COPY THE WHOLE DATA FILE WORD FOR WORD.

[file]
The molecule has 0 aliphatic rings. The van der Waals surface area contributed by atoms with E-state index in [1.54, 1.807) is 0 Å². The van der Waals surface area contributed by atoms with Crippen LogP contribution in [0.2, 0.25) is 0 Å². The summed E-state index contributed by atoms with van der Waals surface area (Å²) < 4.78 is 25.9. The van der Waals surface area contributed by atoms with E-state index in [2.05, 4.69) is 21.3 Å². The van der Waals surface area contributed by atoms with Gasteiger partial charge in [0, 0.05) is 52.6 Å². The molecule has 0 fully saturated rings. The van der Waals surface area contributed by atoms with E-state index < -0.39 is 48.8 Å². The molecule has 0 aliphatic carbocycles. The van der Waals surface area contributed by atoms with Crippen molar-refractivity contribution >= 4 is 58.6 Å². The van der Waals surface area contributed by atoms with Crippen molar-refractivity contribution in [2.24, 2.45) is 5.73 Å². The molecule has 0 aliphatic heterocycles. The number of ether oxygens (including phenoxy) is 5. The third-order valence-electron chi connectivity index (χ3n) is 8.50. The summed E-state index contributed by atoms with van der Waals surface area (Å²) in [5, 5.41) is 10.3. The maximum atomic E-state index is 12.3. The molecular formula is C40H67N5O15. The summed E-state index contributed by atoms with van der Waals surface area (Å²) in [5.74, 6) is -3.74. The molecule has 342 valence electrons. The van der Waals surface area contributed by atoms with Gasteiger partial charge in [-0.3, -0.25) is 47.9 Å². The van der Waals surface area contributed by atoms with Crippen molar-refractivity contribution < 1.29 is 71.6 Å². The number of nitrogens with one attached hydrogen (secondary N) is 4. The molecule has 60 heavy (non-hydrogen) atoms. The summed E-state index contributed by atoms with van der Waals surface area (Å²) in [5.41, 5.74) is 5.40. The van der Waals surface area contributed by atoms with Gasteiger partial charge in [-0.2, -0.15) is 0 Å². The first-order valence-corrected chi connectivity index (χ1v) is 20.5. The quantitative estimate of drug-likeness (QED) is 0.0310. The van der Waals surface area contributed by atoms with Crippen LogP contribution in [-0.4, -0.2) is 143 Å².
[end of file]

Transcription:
The molecule has 0 aliphatic rings. The van der Waals surface area contributed by atoms with E-state index in [1.54, 1.807) is 0 Å². The van der Waals surface area contributed by atoms with Crippen LogP contribution in [0.2, 0.25) is 0 Å². The summed E-state index contributed by atoms with van der Waals surface area (Å²) < 4.78 is 25.9. The van der Waals surface area contributed by atoms with E-state index in [2.05, 4.69) is 21.3 Å². The van der Waals surface area contributed by atoms with Gasteiger partial charge in [0, 0.05) is 52.6 Å². The molecule has 0 fully saturated rings. The van der Waals surface area contributed by atoms with E-state index < -0.39 is 48.8 Å². The molecule has 0 aliphatic carbocycles. The van der Waals surface area contributed by atoms with Crippen molar-refractivity contribution >= 4 is 58.6 Å². The van der Waals surface area contributed by atoms with Crippen molar-refractivity contribution in [2.24, 2.45) is 5.73 Å². The molecule has 0 aliphatic heterocycles. The number of ether oxygens (including phenoxy) is 5. The third-order valence-electron chi connectivity index (χ3n) is 8.50. The summed E-state index contributed by atoms with van der Waals surface area (Å²) in [5, 5.41) is 10.3. The maximum atomic E-state index is 12.3. The molecular formula is C40H67N5O15. The summed E-state index contributed by atoms with van der Waals surface area (Å²) in [5.74, 6) is -3.74. The molecule has 342 valence electrons. The van der Waals surface area contributed by atoms with Gasteiger partial charge in [-0.3, -0.25) is 47.9 Å². The van der Waals surface area contributed by atoms with Crippen molar-refractivity contribution < 1.29 is 71.6 Å². The number of nitrogens with one attached hydrogen (secondary N) is 4. The molecule has 60 heavy (non-hydrogen) atoms. The summed E-state index contributed by atoms with van der Waals surface area (Å²) in [5.41, 5.74) is 5.40. The van der Waals surface area contributed by atoms with Gasteiger partial charge in [-0.2, -0.15) is 0 Å². The first-order valence-corrected chi connectivity index (χ1v) is 20.5. The quantitative estimate of drug-likeness (QED) is 0.0310. The van der Waals surface area contributed by atoms with Crippen LogP contribution in [-0.4, -0.2) is 143 Å².